Saturday, 28 June 2008

It was 60 years ago today...


That Derbyshire fans looked forward to the second day's play against Yorkshire at Chesterfield with unbelievable excitement tempered with disappointment.

It was raining and was to do so for most of the following day too, thus robbing Derbyshire of what would have been one of their greatest ever wins.

On Saturday 26th June 1948, a large crowd went to Chesterfield to see the traditional battle between the two counties in the idyllic setting. Glamorgan were top of the table - just - and were to win the title for the first time that year, but Derbyshire were close in second place and Yorkshire third. The visitors were missing three players to injury and Test call ups. Len Hutton and Norman Yardley were fine batsmen and Alec Coxon a good bowler, but we were missing batsman Pat Vaulkhard, all rounder Les Townsend and fast bowler Bill Copson.

Their skipper Brian Sellers won the toss and decided to bat on what seemed a good batting track. Opening the bowling for Derbyshire from the pavilion end was the great all-rounder George Pope, with Cliff Gladwin opening from the Lake End. As always, there was an air of excitement as the day began.

After an hour, Yorkshire were 18-6, most of them off the edge.

There were three wickets for Gladwin, two brilliantly caught by Charlie Elliott. One held at silly mid on and another in the gully. Willie Watson was run out and Pope had two. Yorkshire had no answer to Pope's fast medium leg-cutters and Gladwin's accurate off-cutters and by shortly after 1pm they were all out for just 44. No one made double figures and the bowling figures are worth recording:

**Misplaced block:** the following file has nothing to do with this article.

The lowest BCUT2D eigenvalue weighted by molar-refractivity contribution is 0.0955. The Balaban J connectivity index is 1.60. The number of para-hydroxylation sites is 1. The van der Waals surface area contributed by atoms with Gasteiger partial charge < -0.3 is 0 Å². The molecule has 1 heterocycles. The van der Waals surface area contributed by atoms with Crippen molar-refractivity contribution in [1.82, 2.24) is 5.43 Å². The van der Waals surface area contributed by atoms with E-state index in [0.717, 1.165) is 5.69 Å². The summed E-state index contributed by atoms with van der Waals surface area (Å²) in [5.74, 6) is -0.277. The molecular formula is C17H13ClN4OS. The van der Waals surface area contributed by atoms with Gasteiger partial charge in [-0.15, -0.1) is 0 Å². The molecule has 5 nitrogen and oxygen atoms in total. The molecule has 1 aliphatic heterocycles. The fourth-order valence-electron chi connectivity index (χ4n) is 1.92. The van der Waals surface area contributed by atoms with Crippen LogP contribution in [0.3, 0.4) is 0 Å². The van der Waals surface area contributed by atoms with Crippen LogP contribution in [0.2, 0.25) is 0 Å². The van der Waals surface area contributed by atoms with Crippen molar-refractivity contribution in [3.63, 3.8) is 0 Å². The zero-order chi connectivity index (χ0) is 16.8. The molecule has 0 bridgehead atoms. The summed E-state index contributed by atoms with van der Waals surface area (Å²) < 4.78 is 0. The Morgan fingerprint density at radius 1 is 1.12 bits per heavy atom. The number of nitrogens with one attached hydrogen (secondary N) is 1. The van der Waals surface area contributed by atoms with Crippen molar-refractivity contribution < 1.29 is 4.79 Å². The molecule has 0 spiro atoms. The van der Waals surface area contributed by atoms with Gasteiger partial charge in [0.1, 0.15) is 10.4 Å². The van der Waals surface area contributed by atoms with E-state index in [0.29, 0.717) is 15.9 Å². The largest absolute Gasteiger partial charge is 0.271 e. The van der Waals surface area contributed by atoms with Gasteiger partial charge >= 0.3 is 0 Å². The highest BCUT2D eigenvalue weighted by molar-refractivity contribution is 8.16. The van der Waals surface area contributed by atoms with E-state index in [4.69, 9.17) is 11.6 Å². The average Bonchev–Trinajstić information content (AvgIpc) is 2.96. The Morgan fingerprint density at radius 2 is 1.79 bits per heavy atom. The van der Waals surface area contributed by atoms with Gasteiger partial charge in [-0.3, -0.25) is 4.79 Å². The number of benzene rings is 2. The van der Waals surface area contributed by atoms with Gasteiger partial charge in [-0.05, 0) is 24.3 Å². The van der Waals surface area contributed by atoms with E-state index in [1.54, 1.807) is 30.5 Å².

George Pope 14.1 - 9 - 12 - 6

Cliff Gladwin 14 - 1 - 29 - 3

George bowled four, had one caught behind and one lbw.

When Derbyshire's openers Charlie Elliott and Albert Alderman started the reply there were reportedly 14,000 people on the ground! Elliott followed his brilliant fielding with a patient 62, while Pope (73) and wicket-keeper George Dawkes (68) used the long handle to good effect on the way to a total of 277.

Left arm chinaman bowler John Wardle took 8-87 for Yorkshire in a Derbyshire innings that lasted 95 overs.

You do the maths. That was 123 overs in the day, yet there was STILL time for Yorkshire to go back in again. By the close they would have wished they hadn't, as they were 15-3. Pope removed both openers and Cliff Gladwin having Watson caught in the leg trap by Alan Revill.

So in one day's play there had been 336 runs and 23 wickets with Derbyshire 218 runs ahead and only 7 wickets needed for a win. How well must the County fans have slept that night!

Then came the rain and no play on day two. Still, if the weather was fair we must have won, but only 90 minutes play was possible on the third day, when Yorkshire "advanced" - not sure if that's the right word - to 37-6 in 40 overs before the game was abandoned as a draw. Let's look at those second innings figures:

George Pope 17 -11 - 13 - 4

Cliff Gladwin 10 - 8 - 5 - 1

Albert Rhodes 10 - 5 - 12 - 0

Les Jackson 3 - 2 - 3 - 1

That's right, Les Jackson, in his second season, on as second change, with "Dusty" Rhodes, father of Harold, trying his leggies first.

So George Pope returned match figures of 31.1 - 20 - 25 - 10, socred 73 and still didn't figure on a winning side.

Mind you, the bragging rights were all ours for sure!

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